Home Fire Prevention
Your furnace. Your fireplace. Even your kitchen stove! Left unattended or neglected, they can all pose a fire risk. Don’t let your home be one of the hundreds of thousands each year documented by the U.S. Fire Administration!
Instead, let us be your self-assurance mentor. Here are some important tips about home-fire prevention – and escaping safely should one occur.
CLEAN UP AFTER YOUR APPLIANCES
- Be sure to clean your clothes-dryer filter of any
lint after each use. The buildup of lint or other
debris can be a fire hazard.
- Inspect all the vents along the outside of your
home and keep them clear of lint, debris, snow,
DON’T LEAVE YOUR STOVE UNATTENDED
- The leading cause of kitchen fires is unattended cooking. Be sure to remain in the kitchen if you’re using the stove top. If you’re using the oven, set a timer that will be easily heard.
- When using your stove, keep wooden utensils, oven mitts, dish towels, clothing, food packaging, and other flammable objects away from all flames.
- Keep children at least three feet away from your stove and oven while they’re in use, and until they’ve completely cooled down.
PAY ATTENTION TO YOUR CHIMNEY
- Have your chimney thoroughly inspected and cleaned annually by a licensed chimney specialist. You should also have the cap inspected to make sure it fits tightly and blocks any debris that could cause a chimney fire. Tree branches should not come within 15 feet of a chimney.
- Just like a malfunctioning furnace, a chimney that isn’t properly maintained can generate poisonous carbon monoxide gas.
INSTALL ALARM SYSTEMS
- If there’s a fire in your home, rapid response is crucial. Install smoke detectors in all bedrooms and main hallways on all levels of your home. Heat sensors are a better option in your kitchen and in utility areas such as your garage, attic, or electronic/mechanical storage spaces. Follow the advice and recommendations of any fire-equipment experts you might bring in for guidance.
- For optimal protection and quicker emergency response, have your fire-alarm system monitored by a central-station alarm company. If your home is equipped with interior sprinklers, consider having this system centrally monitored as well.
- If you, or anybody in your home, is hearing impaired, consider installing strobe-light smoke alarms and a pillow- or bed-shaker alarm system.
- Many companies make dual-purpose smoke and carbon-monoxide detectors. Check to see which type you have in your home. If your smoke detectors don’t sense for carbon monoxide, install separate carbon monoxide detectors on every level of your home, especially near bedrooms.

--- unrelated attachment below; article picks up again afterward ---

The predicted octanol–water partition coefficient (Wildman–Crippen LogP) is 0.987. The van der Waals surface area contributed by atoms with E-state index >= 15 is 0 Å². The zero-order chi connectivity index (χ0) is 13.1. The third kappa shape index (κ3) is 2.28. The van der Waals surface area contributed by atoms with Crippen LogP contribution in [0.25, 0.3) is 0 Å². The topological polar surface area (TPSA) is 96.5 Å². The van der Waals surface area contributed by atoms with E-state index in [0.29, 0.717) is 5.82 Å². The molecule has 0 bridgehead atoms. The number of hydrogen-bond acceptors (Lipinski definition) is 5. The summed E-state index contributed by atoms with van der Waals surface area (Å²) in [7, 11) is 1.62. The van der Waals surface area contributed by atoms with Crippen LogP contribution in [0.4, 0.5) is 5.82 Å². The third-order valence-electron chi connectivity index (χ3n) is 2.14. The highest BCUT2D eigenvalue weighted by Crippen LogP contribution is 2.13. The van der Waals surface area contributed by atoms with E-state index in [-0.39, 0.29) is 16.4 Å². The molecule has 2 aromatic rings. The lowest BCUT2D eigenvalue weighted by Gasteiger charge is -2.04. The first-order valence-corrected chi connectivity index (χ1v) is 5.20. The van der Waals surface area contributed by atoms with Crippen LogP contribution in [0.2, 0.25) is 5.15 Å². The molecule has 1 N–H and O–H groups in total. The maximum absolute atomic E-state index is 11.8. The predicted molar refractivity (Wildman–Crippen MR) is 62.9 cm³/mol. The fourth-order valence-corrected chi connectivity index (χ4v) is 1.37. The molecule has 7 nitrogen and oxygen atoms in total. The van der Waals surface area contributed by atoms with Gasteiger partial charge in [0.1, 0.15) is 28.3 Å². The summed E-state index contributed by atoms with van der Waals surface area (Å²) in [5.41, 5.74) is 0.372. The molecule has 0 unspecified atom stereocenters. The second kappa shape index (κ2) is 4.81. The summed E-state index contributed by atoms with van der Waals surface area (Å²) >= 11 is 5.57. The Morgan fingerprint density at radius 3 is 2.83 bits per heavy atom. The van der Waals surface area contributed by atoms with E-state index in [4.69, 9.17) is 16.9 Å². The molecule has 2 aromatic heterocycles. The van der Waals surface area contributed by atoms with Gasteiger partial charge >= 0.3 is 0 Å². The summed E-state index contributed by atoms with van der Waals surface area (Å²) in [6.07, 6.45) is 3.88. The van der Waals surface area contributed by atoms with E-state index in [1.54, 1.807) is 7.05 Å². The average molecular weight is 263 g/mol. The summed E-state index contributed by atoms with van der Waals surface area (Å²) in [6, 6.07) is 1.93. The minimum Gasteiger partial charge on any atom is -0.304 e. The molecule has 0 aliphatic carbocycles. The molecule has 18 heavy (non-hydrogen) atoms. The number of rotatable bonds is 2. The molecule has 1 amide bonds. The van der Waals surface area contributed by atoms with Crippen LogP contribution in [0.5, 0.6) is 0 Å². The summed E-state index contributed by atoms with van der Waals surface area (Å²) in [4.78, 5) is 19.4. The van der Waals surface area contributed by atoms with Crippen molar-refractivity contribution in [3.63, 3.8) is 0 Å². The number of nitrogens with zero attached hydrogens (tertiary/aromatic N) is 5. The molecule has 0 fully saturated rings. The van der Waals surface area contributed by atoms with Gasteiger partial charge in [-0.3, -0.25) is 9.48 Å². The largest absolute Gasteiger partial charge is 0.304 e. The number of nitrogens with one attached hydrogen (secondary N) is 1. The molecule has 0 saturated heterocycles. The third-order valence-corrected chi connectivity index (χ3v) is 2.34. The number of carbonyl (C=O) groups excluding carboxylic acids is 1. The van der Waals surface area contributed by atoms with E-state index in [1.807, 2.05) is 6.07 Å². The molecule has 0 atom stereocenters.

- Smoke- and carbon-monoxide detectors should be tested at least once a month, and
batteries should be replaced at least once a year. The detectors themselves should be replaced every five to seven years, depending on the manufacturer, so be sure to check the labels.
- Keep at least one fire extinguisher on every level of your home, and make sure all your family members know where they are and how to use them.
TAKE CARE OF YOUR FURNACE
- Have a licensed heating contractor check your furnace at least once a year, ideally as summer transitions into fall.
- To prevent dust and lint build-up, check your furnace filter monthly.
- Never keep combustible item, such as paint cans, cardboard, or gasoline, near your furnace.
- Make sure the front-panel of your furnace is properly in place before operating. This is especially important if you have an older furnace not equipped with a safety switch that prevents operation when the cover isn’t secured.
- In addition to being a potential fire hazard, a furnace that’s not in proper working order can lead to the release of carbon monoxide (CO) — an invisible, odorless, toxic gas. The effects of carbon monoxide poisoning often go undetected, because initial symptoms mimic those of a common cold or flu.
HAVE A PLAN
- Create a fire-evacuation plan, complete with steps to follow and escape routes, and then practice the routine with all your family members. If you have a two-story home, install evacuation ladders in each bedroom.